If you aren’t completely sick of hearing about Chelsea Clinton and Marc Mezvinsky’s co-officiated wedding, you may want to read Rabbi James Ponet’s piece for Tablet about his decision to officiate at intermarriages.
Now, if all you want are some choice tidbits about Chelsea and Marc (or Marc’s mom, who was featured in the New York Times magazine a few weeks ago), don’t bother. The rabbi, who never did return my phone call or e-mail (sigh), isn’t talking. However, his account of his Jewish journey — from Reform rabbinical school to Chabad shuls to Jerusalem’s Hartman Institute to presiding over what the New York Times has called “the most publicized interfaith wedding in recent American history” — is compelling.
Rabbi Ponet writes that he reversed course on intermarriages about five years ago when he:
began to acknowledge that my legal scruple about officiating or co-officiating at such a wedding was not consistent with my willingness to discount many other traditional norms. The halachah [Jewish law]’s non-recognition of a particular action had never restrained me from praying in an egalitarian minyan where a woman might serve as cantor, for example, or joining in a service at which instruments were played on Shabbat.
I do not fully understand all his reasoning, and I am not sure what I think of his call, later on, for “Judaism to formulate a thoughtful, traditionally connected ceremony through which a Jew may enter into a marriage with a non-Jew, a prescribed way or ways by which a rabbi may officiate or co-officiate at such a wedding.” Haven’t the hundreds (thousands?) of rabbis who already officiate at interfaith weddings already done exactly that and why, if one doesn’t feel bound by Jewish law anyway, does one need a “prescribed way” to go about this?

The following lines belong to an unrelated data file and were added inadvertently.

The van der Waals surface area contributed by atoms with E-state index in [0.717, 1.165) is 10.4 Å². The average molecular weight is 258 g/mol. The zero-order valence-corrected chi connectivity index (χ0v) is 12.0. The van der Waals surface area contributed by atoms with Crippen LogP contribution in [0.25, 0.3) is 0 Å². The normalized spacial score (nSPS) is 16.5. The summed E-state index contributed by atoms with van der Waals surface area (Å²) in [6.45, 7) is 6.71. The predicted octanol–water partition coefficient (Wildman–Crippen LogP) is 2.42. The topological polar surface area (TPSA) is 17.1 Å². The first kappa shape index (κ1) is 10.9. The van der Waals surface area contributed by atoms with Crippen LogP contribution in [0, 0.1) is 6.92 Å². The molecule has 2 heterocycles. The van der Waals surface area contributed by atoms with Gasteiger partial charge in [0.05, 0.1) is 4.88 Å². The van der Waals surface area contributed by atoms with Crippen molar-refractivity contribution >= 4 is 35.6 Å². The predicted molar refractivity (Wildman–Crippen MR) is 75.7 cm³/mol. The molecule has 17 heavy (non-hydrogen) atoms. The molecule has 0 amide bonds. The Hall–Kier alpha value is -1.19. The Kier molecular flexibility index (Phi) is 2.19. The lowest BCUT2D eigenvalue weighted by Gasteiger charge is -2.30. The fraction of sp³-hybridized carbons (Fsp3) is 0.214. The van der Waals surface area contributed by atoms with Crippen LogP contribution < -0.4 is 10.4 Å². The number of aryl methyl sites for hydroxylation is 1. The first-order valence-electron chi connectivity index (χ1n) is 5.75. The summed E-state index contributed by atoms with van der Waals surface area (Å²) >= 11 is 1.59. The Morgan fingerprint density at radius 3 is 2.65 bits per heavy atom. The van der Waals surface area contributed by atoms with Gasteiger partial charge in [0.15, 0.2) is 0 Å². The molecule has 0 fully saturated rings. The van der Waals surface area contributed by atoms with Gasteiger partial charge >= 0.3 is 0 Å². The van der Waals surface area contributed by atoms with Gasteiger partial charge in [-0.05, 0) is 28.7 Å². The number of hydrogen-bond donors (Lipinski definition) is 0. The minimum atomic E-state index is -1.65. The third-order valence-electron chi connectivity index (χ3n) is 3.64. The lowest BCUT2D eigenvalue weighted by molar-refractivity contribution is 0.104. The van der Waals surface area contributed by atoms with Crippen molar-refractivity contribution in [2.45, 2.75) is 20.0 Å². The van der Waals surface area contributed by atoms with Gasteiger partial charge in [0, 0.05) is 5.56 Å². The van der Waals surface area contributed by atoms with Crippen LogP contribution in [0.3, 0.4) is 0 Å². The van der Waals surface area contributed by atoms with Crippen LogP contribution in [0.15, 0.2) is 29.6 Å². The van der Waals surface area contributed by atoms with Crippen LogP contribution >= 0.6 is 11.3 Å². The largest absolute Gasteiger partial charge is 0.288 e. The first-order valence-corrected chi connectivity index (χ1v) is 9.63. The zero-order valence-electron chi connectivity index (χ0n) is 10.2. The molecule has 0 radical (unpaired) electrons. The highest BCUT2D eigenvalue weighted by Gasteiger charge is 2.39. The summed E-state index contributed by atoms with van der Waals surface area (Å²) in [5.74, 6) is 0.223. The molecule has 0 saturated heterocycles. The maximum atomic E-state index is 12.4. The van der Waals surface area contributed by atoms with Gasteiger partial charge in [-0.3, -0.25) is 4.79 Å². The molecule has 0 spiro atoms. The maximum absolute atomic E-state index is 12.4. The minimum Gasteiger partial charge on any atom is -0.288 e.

I also wish the piece shared more of his personal struggle vis a vis intermarriage. One of the comments posted in response to the article mentioned that Rabbi Ponet’s children are intermarried — if this is true, it seems kind of odd not to mention that, given that it must have shaped his outlook at least a little bit. On the other hand, I recognize that just because I like blabbing about my children all the time (and, to a point, reading other people’s blabbing about their personal lives) not everyone feels comfortable doing so.
Not surprisingly, most of the comments posted in response to his piece were unpleasant ones from the triumphalist anti-intermarriage school of Jews who apparently have nothing better to do a day before Rosh HaShanah than critique and condemn the rabbi. (Unlike yours truly, who is squeezing in this blog post in between some very industrious soul searching sessions, Rosh HaShanah menu planning and Jewish Week copy editing.)
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